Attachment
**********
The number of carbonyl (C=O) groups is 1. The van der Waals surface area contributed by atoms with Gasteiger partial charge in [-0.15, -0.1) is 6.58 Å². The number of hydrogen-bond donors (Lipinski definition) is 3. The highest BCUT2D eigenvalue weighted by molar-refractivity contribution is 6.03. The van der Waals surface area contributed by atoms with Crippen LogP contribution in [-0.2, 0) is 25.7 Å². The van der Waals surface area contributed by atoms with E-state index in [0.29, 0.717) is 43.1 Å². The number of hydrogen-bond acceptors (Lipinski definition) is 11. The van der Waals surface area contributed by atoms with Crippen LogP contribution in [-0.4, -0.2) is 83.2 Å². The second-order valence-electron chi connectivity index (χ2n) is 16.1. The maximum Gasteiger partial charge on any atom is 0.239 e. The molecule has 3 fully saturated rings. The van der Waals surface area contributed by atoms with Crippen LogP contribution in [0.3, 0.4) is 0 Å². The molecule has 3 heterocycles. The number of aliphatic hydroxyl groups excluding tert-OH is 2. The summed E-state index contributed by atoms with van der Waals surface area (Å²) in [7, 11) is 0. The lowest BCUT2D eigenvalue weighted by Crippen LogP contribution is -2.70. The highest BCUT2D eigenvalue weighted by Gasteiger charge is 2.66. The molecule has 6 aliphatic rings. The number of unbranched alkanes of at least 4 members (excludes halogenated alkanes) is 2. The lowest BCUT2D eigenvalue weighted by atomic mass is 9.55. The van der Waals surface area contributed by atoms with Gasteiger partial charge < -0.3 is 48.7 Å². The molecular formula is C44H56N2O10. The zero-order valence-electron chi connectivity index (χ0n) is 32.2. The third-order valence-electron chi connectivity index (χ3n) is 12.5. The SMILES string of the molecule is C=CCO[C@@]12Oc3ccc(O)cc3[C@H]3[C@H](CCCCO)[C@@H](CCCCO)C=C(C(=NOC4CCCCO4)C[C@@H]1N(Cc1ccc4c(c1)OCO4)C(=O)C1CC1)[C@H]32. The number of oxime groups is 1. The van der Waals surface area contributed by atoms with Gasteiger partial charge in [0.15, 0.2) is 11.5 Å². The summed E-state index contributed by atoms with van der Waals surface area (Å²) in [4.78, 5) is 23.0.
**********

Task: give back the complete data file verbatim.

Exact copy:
The number of carbonyl (C=O) groups is 1. The van der Waals surface area contributed by atoms with Gasteiger partial charge in [-0.15, -0.1) is 6.58 Å². The number of hydrogen-bond donors (Lipinski definition) is 3. The highest BCUT2D eigenvalue weighted by molar-refractivity contribution is 6.03. The van der Waals surface area contributed by atoms with Crippen LogP contribution in [-0.2, 0) is 25.7 Å². The van der Waals surface area contributed by atoms with E-state index in [0.29, 0.717) is 43.1 Å². The number of hydrogen-bond acceptors (Lipinski definition) is 11. The van der Waals surface area contributed by atoms with Crippen LogP contribution in [-0.4, -0.2) is 83.2 Å². The second-order valence-electron chi connectivity index (χ2n) is 16.1. The maximum Gasteiger partial charge on any atom is 0.239 e. The molecule has 3 fully saturated rings. The van der Waals surface area contributed by atoms with Crippen LogP contribution in [0.3, 0.4) is 0 Å². The molecule has 3 heterocycles. The number of aliphatic hydroxyl groups excluding tert-OH is 2. The summed E-state index contributed by atoms with van der Waals surface area (Å²) in [7, 11) is 0. The lowest BCUT2D eigenvalue weighted by Crippen LogP contribution is -2.70. The highest BCUT2D eigenvalue weighted by Gasteiger charge is 2.66. The molecule has 6 aliphatic rings. The number of unbranched alkanes of at least 4 members (excludes halogenated alkanes) is 2. The lowest BCUT2D eigenvalue weighted by atomic mass is 9.55. The van der Waals surface area contributed by atoms with Gasteiger partial charge < -0.3 is 48.7 Å². The molecular formula is C44H56N2O10. The zero-order valence-electron chi connectivity index (χ0n) is 32.2. The third-order valence-electron chi connectivity index (χ3n) is 12.5. The SMILES string of the molecule is C=CCO[C@@]12Oc3ccc(O)cc3[C@H]3[C@H](CCCCO)[C@@H](CCCCO)C=C(C(=NOC4CCCCO4)C[C@@H]1N(Cc1ccc4c(c1)OCO4)C(=O)C1CC1)[C@H]32. The number of oxime groups is 1. The van der Waals surface area contributed by atoms with Gasteiger partial charge in [0.15, 0.2) is 11.5 Å². The summed E-state index contributed by atoms with van der Waals surface area (Å²) in [4.78, 5) is 23.0.